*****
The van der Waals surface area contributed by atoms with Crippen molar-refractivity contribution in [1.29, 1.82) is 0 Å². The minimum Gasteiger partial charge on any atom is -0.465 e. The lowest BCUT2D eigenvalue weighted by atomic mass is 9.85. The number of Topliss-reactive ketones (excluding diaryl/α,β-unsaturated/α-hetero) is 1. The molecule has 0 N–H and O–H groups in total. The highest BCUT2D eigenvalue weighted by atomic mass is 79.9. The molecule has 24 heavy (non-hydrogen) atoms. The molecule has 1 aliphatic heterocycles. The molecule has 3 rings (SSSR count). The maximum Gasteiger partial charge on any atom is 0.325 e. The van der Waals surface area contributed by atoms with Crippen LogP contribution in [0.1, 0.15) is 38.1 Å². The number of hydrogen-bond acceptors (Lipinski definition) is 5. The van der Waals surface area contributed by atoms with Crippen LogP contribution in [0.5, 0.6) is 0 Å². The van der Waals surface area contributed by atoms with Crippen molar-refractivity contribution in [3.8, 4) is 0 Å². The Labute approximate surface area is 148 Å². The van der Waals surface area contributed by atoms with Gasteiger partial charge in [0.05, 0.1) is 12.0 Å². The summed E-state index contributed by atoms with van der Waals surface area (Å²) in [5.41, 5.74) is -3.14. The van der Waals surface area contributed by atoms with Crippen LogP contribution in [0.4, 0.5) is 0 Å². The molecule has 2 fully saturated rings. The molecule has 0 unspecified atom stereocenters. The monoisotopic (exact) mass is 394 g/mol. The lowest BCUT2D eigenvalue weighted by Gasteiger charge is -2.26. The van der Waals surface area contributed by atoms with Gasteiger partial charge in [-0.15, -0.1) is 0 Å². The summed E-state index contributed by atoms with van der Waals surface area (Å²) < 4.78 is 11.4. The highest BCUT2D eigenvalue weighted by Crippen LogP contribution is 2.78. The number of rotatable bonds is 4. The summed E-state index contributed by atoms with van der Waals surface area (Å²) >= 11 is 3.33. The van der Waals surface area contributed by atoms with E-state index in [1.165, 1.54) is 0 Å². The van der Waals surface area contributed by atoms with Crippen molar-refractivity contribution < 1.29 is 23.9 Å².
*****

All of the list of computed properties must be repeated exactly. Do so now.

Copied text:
The van der Waals surface area contributed by atoms with Crippen molar-refractivity contribution in [1.29, 1.82) is 0 Å². The minimum Gasteiger partial charge on any atom is -0.465 e. The lowest BCUT2D eigenvalue weighted by atomic mass is 9.85. The number of Topliss-reactive ketones (excluding diaryl/α,β-unsaturated/α-hetero) is 1. The molecule has 0 N–H and O–H groups in total. The highest BCUT2D eigenvalue weighted by atomic mass is 79.9. The molecule has 24 heavy (non-hydrogen) atoms. The molecule has 1 aliphatic heterocycles. The molecule has 3 rings (SSSR count). The maximum Gasteiger partial charge on any atom is 0.325 e. The van der Waals surface area contributed by atoms with Crippen LogP contribution in [0.1, 0.15) is 38.1 Å². The number of hydrogen-bond acceptors (Lipinski definition) is 5. The van der Waals surface area contributed by atoms with Crippen LogP contribution in [0.5, 0.6) is 0 Å². The van der Waals surface area contributed by atoms with Crippen molar-refractivity contribution in [3.8, 4) is 0 Å². The Labute approximate surface area is 148 Å². The van der Waals surface area contributed by atoms with Gasteiger partial charge in [0.05, 0.1) is 12.0 Å². The summed E-state index contributed by atoms with van der Waals surface area (Å²) in [5.41, 5.74) is -3.14. The van der Waals surface area contributed by atoms with Crippen LogP contribution in [0.4, 0.5) is 0 Å². The molecule has 2 fully saturated rings. The molecule has 0 unspecified atom stereocenters. The monoisotopic (exact) mass is 394 g/mol. The lowest BCUT2D eigenvalue weighted by Gasteiger charge is -2.26. The van der Waals surface area contributed by atoms with Gasteiger partial charge in [-0.15, -0.1) is 0 Å². The summed E-state index contributed by atoms with van der Waals surface area (Å²) < 4.78 is 11.4. The highest BCUT2D eigenvalue weighted by Crippen LogP contribution is 2.78. The number of rotatable bonds is 4. The summed E-state index contributed by atoms with van der Waals surface area (Å²) >= 11 is 3.33. The van der Waals surface area contributed by atoms with E-state index in [1.165, 1.54) is 0 Å². The van der Waals surface area contributed by atoms with Crippen molar-refractivity contribution < 1.29 is 23.9 Å².